Sunday was my first Mother’s Day without my mother, who passed away last year. The sorrow I feel is inexpressible. My mother was the most beautiful, the most talented, and the most intriguing woman I’ve ever known.
She suffered many loses. Most of her siblings died relatively young. Her father died in his forties and her mother in her sixties. She was intensely passionate about the people she loved, including those who had passed on, but she kept her feelings in check.
Mom expressed her feelings through art, music, and poetry–and excelled in all three. She started drawing late in life, sketching landscapes, people, and still life. Her painting “Solitude” won first place in a contest in Richmond, Virginia.
No one could play the piano like my mother. She had music in her bones. Mom’s “jazzy” style came through in almost every composition–with the exception of hymns. She played them with reverence but also with lots of energy. Playing hymns came natural to my mother because she was a Methodist’s preacher’s wife.
I’m glad that I taped her playing “Alabama Jubilee,” “Frankie and Johnnie,” “Ain’t She Sweet,” “Faith of Our Faiths,” “Blest Be the Tie that Binds,” Mozart’s “Sonata No. 16 in C Major,” and “He Ransomed Me” (a hymn that she wrote in 2000). Often I would interrupt her, and ask her what key she was playing in. She enjoyed taking a single song and playing it in every key. Sometimes she played by hear; sometimes by reading music.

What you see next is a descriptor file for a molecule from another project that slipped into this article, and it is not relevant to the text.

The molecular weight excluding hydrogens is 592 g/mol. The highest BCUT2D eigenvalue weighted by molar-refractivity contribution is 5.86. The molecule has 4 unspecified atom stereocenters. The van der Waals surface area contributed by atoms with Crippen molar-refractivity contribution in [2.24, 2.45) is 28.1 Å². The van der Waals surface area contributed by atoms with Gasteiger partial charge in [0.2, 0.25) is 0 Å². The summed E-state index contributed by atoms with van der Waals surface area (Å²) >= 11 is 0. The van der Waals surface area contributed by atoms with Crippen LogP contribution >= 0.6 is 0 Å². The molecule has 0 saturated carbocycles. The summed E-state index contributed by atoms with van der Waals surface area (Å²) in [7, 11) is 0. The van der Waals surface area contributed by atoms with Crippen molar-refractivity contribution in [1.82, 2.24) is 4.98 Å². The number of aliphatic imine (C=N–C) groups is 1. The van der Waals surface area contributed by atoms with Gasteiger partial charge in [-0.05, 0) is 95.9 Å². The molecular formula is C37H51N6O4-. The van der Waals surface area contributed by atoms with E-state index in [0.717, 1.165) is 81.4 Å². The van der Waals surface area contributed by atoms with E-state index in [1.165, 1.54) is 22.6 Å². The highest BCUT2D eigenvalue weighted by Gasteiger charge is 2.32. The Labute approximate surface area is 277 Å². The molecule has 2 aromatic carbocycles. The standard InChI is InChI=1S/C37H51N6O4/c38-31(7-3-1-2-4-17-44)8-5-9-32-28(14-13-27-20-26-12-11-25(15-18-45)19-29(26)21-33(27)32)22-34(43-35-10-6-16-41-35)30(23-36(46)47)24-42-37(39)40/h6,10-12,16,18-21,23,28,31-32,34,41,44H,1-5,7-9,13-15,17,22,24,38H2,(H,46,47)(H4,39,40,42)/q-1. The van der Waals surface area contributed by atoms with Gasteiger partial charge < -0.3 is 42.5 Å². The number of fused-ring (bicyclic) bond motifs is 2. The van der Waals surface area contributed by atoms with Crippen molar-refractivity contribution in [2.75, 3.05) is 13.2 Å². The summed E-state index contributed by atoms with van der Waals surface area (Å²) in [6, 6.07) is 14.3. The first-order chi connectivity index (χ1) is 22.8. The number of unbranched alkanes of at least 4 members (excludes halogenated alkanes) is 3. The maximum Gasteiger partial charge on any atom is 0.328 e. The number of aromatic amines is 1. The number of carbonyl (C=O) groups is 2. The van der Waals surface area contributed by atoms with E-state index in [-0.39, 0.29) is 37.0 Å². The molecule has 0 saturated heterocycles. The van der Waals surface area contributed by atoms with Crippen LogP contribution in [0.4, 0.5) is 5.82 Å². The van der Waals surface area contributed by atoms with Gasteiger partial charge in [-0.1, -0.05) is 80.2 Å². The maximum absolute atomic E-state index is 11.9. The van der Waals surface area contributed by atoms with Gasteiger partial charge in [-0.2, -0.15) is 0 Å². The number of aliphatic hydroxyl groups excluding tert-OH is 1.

My dad, Rev. Dr. Eugene B. Wright, passed away eight years before she did. He played the banjo. I loved watching them play music together. They were a team. Mom helped him in the ministry and somehow found time to teach elementary school and later became a real estate broker.
In the last year of her life, Mother played “When the Roll is Called Up Yonder” time and again. She often alluded to dying. She knew lots of scripture. Even in her late 90s, she was quoting the Bible. Her favorite verse was, “For what is your life? It is even a vapor that appeareth for a little time, and then vanisheth away” (James 4: 14, Holy Bible).
My mother was fiercely independent, but December 1, 2015, she had a stroke that left the right side of her body paralyzed. The day she was taken by ambulance to the emergency room, she was helpless. Her right arm and leg were useless. She looked at me with tear-filled eyes that haunt me to this day. I think it was the first– and only time–that I saw my mother cry. She died a week later.
Mom is in heaven. She saw Jesus a few days before she passed away. This life on earth is indeed “a vapor,” but for those in Christ, death is beginning of life eternal with the Lord. I am confident that I will see her again. “In the sweet by and by we will meet on that beautiful shore.”